How to add custom Icons to NativeBase

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I have the .ttf and .svg files for customized icons that I designed. But I would like to import them into my NativeBase project, making them available for use in NB’s <Icon /> component. How can I achieve this?

Answer

React Native Custom Icon Font for NativeBase

Adopted from: https://medium.com/@kelleyannerose/react-native-custom-icon-font-with-no-sad-red-screen-72b8d09a0e7b

This is what worked for me 🙂


Step 0: React Native Vector Icons install and link Make sure you have react-native-vector-icons installed and linked. If you haven’t installed it yet, follow install instructions from their docs. Usually these two commands should do it for you.

npm install react-native-vector-icons --save
react-native link

Step 1: Add icons in Fontello First, you have to get your icons into a font. Go to fontello.com, and as their UI so accurately suggests, ‘Drag custom SVG icons or SVG font here’.

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Step 2: Select icons This might not be as obvious, but after you upload the icons, you have to select which you want to include (one by one). This is nice because you can choose icons from other libraries if you want to and they’ll all be a part of your one icon font. You’ll see your selections clearly with a red circle.

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STEP 3 / BIG TIP: NAME YOUR FONT I recommend naming your font in the little box next to the big red button in Fontello. This way there won’t be any questions what your font name is. And the file name will match the font name, so you can use the same name in iOS and Android leaving less room for error — phew.

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Step 4: Download webfont Click the red ‘Download webfont’ button in top right. You can get the config file on its own by clicking the down arrow, but you’ll need the .ttf file as well.

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Step 5: Add .ttf file to project Find the .ttf file in the fonts directory from your download and add it somewhere in your src file that makes sense. I usually have a src/assets/fonts directory that I use. I like to have this file accessible somewhere in a shared file for my own sanity.


Step 6 (iOS): Add .ttf to Resources in Xcode Open the project in Xcode ios/yourprojectname.xcodeproj. Once in Xcode, right click on the resources directory, select ‘Add files to “yourprojectname”…’ and select the custom icon font .ttf file (I have mine available in that src/assets/fonts directory I mention in step 5).


Step 7 (iOS): ADD FONT TO COPY BUNDLE RESOURCES While still in Xcode, go to ‘Build Phases’ in the top bar, open ‘Copy Bundle Resources’ and you’ll see a list of the icon fonts from react-native-vector-icons. Check for your icon font name in that list, if it’s not there, click the ‘+’ and select your .ttf file.

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Step 8 (iOS): ADD TO INFO.PLIST Open your info.plist file (preferably before you add any additional targets, because this is the info.plist that will get copied) and open ‘Fonts provided by application. Click the little circled ‘+’. It’ll add a line at the top for you to type in your font file name.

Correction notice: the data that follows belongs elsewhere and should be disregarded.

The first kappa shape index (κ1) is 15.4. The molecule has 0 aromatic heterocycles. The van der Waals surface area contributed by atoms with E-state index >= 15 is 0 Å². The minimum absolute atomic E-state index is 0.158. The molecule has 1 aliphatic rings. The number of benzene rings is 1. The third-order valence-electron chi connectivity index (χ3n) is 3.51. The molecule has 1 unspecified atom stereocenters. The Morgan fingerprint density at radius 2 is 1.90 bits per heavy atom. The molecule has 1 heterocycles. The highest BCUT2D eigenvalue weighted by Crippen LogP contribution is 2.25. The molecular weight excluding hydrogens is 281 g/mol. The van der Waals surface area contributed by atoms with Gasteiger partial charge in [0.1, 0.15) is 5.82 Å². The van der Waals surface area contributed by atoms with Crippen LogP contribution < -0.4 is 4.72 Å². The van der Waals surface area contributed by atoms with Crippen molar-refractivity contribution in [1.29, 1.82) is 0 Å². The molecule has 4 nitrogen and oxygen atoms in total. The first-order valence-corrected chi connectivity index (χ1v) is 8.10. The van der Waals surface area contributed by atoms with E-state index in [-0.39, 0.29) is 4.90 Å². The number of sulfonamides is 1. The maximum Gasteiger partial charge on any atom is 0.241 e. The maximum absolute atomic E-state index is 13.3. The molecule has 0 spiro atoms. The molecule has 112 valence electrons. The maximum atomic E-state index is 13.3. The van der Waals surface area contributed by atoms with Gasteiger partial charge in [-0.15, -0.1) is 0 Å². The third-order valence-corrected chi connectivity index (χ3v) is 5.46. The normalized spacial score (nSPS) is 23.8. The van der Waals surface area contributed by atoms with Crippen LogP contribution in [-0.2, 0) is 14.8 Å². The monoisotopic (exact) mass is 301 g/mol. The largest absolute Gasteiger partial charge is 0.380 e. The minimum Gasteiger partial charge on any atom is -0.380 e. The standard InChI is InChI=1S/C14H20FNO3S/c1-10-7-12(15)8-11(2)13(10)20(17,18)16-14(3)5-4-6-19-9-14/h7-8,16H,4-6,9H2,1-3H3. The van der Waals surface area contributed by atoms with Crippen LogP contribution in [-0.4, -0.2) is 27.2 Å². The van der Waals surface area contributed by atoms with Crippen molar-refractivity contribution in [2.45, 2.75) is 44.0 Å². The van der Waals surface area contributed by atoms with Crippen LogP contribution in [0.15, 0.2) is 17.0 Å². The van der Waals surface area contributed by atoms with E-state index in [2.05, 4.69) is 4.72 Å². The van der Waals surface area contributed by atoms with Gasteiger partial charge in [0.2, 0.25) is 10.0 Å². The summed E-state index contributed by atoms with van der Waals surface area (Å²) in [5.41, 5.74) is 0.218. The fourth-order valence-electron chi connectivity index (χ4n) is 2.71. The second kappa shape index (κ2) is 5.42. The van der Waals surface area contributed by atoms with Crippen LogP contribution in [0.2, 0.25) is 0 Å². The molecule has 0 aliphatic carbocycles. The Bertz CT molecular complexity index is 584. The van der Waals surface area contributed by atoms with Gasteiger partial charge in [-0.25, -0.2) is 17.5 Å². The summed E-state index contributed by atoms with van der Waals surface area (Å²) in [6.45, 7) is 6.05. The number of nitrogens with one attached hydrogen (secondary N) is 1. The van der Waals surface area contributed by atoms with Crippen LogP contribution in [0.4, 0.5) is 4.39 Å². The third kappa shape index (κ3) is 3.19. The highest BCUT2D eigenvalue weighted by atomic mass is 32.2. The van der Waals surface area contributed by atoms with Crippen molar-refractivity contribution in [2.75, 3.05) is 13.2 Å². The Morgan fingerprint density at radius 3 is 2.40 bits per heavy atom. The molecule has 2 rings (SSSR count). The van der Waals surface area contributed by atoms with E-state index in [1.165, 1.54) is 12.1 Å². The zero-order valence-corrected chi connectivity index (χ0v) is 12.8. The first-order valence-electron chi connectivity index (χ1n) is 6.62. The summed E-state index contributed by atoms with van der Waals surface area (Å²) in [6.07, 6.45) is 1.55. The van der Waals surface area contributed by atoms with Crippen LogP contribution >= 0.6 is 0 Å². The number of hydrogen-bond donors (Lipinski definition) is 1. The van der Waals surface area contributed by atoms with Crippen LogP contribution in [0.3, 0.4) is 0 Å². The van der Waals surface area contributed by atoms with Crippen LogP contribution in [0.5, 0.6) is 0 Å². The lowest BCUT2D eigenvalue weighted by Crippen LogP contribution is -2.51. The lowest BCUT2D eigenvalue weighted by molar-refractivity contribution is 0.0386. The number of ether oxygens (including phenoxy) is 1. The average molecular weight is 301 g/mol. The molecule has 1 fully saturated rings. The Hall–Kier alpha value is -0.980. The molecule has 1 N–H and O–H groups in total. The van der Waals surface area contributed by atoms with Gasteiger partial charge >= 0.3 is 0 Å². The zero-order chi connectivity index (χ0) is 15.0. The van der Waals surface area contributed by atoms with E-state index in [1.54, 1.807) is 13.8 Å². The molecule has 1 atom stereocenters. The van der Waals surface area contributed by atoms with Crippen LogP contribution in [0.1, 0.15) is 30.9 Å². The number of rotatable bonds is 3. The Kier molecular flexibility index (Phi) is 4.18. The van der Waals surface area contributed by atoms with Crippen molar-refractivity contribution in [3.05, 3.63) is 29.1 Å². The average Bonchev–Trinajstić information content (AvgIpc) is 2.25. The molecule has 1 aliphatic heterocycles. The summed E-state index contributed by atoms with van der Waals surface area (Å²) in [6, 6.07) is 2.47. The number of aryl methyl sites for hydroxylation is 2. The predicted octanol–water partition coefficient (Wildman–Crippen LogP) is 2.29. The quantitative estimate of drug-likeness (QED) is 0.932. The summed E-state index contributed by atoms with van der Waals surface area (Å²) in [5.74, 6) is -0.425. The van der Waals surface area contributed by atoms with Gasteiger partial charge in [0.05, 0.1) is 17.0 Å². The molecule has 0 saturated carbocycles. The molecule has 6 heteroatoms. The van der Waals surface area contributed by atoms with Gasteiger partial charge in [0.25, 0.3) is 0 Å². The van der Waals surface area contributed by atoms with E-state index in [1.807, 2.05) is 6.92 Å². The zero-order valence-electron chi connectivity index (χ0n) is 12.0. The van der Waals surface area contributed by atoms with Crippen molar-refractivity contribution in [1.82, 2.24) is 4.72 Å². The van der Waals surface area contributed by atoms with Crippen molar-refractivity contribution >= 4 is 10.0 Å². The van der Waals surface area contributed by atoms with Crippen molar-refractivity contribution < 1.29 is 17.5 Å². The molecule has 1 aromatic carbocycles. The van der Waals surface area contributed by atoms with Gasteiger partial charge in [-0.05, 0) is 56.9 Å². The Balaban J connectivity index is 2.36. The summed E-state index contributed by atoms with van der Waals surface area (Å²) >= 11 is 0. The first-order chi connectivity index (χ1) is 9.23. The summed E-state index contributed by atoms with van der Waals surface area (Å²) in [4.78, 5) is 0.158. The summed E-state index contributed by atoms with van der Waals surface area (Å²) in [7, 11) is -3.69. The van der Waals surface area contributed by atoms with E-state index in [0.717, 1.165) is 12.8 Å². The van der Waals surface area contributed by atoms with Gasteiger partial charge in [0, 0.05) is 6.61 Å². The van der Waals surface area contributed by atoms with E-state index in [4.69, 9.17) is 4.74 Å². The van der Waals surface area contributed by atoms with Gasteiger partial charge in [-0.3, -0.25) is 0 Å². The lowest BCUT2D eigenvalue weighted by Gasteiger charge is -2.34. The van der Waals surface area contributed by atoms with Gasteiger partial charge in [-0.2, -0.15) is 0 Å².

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Step 9 (Android): Add .ttf to Android Add the .ttf file to the android/app/src/main/assets/fonts directory. This should already exist because you’ve already installed react-native-vector-icons and run react-native link which places all it’s icon font files here for Android.


Step 10: Add configuration and the icon component to your project Back to the shared src directory! Add two files somewhere in your shared src directory called icon-font.js and icon-font.json or whatever you want to call them. I like to have a src/config directory for (you guessed it) configuration stuff.

Go back to the files you downloaded from Fontello, grab the config.json contents and paste them into your icon-font.json file.

Open your icon-font.js file and paste the following (replacing kelleyicons with whatever you named your custom icon font of course).

import { createIconSetFromFontello } from 'react-native-vector-icons';
import fontelloConfig from './icon-font.json';
const MyIcon = createIconSetFromFontello(fontelloConfig, 'kelleyicons');
export default MyIcon;

Step 11: Add instance Before running the app, go ahead and add an instance of your icon font somewhere so you can double check it’s working right off the bat. In any of your component or screen files, import your icon from the icon-font.js file.

import MyIcon from './../config/icon-font.js';

And in your view somewhere, use it like so (becasue I’m using NativeBase I wrapped the custom Icon in NativeBase’s Icon component). You can find the individual names to use in the icon-font.json file.

<Icon><MyIcon
  name={'chrome'}
  size={20}
  color={'#333333'} /></Icon>

Step 12: Save, run and (hopefully) celebrate! Make sure everything is saved up, go to your terminal, run npm start, open your app, and cross your fingers for zero errors!


BONUS TIP!

As of React Native 0.60 resources are automatically linked. This means that if you run pod install (which you eventually will) you may see an error saying 'Multiple commands produce' error when building with new Xcode build system'. If you are running the New Build System (File > Workplace Settings > Build System). This error is because React Native is trying to link the same resources twice. If this happens to you, simply go back to Step 7 (iOS): ADD FONT TO COPY BUNDLE RESOURCES select all the .ttf files and press the - button to remove. Then build again 🙂



Source: stackoverflow